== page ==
Mon 4 Jun 2012
Filed under: ASEAN,Military,Regional
Myanmar is open to changing the constitution to reduce the military’s role at an appropriate time, according to Defense Minister Hla Min. Myanmar’s charter allocates 25 percent of parliamentary seats to soldiers, a requirement opposed by opposition leader Aung San Suu Kyi. The country’s transition to democracy in recent months after about five decades of military rule has prompted the U.S. and European Union to ease sanctions.
“If you have a fish in fresh water, you cannot put the fish into salt water,” Hla Min said yesterday at the Shangri-La Dialogue in Singapore hosted by the International Institute for Strategic Studies, a London-based think-tank. “This 25 percent participation could be reduced in the future if and when it is appropriate.”
Myanmar is enhancing economic, military and political ties with Western nations after years of isolation that left its 64 million people among Asia’s poorest. Hla Min said the government has ended studies on a nuclear program, stopped pursuing ties with North Korea and taken steps to make peace with ethnic groups near its borders with China, India and Thailand.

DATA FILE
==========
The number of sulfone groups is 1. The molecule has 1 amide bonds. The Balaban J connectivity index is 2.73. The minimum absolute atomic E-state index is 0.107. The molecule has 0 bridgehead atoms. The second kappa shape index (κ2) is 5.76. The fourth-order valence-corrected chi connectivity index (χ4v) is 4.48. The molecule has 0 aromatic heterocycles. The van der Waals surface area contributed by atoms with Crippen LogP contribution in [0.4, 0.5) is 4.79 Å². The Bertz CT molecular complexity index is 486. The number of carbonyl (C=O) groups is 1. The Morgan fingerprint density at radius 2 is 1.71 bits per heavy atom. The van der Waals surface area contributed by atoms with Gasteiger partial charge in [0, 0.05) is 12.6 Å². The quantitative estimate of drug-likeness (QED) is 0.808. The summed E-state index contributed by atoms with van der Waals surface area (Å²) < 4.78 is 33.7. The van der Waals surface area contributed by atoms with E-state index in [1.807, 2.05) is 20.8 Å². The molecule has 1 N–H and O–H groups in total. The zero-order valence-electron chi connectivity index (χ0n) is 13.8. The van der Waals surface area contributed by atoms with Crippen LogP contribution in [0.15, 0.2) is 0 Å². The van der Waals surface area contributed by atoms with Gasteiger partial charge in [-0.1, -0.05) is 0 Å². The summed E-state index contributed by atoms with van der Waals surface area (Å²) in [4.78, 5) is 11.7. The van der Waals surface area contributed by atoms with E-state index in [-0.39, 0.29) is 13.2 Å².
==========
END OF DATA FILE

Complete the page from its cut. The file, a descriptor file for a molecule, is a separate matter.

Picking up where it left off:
The military backs President Thein Sein “100-percent” and has a history of following government orders, Hla Min said. Suu Kyi told reporters in Bangkok on June 1 that she remained unsure of the military’s backing for the reform-minded government. Changing the constitution requires support from more than 75 percent of lawmakers.
“We have to win over all the civilian MPs plus at least one soldier,” Suu Kyi said. “That one is going to be the toughest job of all.”
Hla Min blamed the media for exaggerating Myanmar’s nuclear ambitions, saying the previous administration only conducted studies and had “no practical ways and means to achieve” a nuclear program. He called a suggestion for the International Atomic Energy Agency to verify its nuclear activities “irrelevant” because there was nothing to inspect.
“In this new government we have already given up all activities on nuclear issues, and we have no further plans to extend on this,” he said.
Hla Min called on the U.S. to fully lift sanctions to improve the lives of Myanmar citizens. Speaking at the same conference earlier, Defense Secretary Leon Panetta said he would discuss a security relationship with Myanmar officials as engagement between the nations improves.
To contact the reporter on this story: Daniel Ten Kate in Bangkok at firstname.lastname@example.org